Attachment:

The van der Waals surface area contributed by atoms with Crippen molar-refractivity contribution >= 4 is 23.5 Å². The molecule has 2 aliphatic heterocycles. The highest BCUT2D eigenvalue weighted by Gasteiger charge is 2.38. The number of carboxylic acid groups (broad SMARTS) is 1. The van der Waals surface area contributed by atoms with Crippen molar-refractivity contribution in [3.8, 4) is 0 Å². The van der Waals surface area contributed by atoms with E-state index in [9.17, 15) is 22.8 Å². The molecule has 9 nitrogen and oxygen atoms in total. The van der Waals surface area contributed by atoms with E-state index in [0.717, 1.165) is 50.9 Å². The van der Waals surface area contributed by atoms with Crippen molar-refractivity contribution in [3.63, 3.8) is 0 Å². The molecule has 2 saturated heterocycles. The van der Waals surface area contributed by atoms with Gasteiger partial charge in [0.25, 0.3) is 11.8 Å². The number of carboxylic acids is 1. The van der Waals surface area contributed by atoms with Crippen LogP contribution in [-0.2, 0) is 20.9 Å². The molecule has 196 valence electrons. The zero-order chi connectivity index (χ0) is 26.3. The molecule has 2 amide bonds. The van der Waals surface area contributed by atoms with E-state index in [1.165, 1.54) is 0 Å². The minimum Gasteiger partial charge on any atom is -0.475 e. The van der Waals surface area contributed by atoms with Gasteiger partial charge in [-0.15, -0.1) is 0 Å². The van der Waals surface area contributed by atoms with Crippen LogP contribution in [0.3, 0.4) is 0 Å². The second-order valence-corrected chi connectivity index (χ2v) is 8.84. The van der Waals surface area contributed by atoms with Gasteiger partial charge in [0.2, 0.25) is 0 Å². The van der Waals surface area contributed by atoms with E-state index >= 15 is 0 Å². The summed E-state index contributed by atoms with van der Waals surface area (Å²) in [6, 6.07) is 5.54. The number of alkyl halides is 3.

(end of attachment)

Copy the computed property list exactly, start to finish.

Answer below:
The van der Waals surface area contributed by atoms with Crippen molar-refractivity contribution >= 4 is 23.5 Å². The molecule has 2 aliphatic heterocycles. The highest BCUT2D eigenvalue weighted by Gasteiger charge is 2.38. The number of carboxylic acid groups (broad SMARTS) is 1. The van der Waals surface area contributed by atoms with Crippen molar-refractivity contribution in [3.8, 4) is 0 Å². The van der Waals surface area contributed by atoms with E-state index in [9.17, 15) is 22.8 Å². The molecule has 9 nitrogen and oxygen atoms in total. The van der Waals surface area contributed by atoms with E-state index in [0.717, 1.165) is 50.9 Å². The van der Waals surface area contributed by atoms with Crippen molar-refractivity contribution in [3.63, 3.8) is 0 Å². The molecule has 2 saturated heterocycles. The van der Waals surface area contributed by atoms with Gasteiger partial charge in [0.25, 0.3) is 11.8 Å². The number of carboxylic acids is 1. The van der Waals surface area contributed by atoms with Crippen LogP contribution in [-0.2, 0) is 20.9 Å². The molecule has 196 valence electrons. The zero-order chi connectivity index (χ0) is 26.3. The molecule has 2 amide bonds. The van der Waals surface area contributed by atoms with E-state index in [1.165, 1.54) is 0 Å². The minimum Gasteiger partial charge on any atom is -0.475 e. The van der Waals surface area contributed by atoms with Gasteiger partial charge in [-0.15, -0.1) is 0 Å². The van der Waals surface area contributed by atoms with Crippen LogP contribution in [0.3, 0.4) is 0 Å². The second-order valence-corrected chi connectivity index (χ2v) is 8.84. The van der Waals surface area contributed by atoms with Gasteiger partial charge in [0.2, 0.25) is 0 Å². The van der Waals surface area contributed by atoms with E-state index >= 15 is 0 Å². The summed E-state index contributed by atoms with van der Waals surface area (Å²) in [6, 6.07) is 5.54. The number of alkyl halides is 3.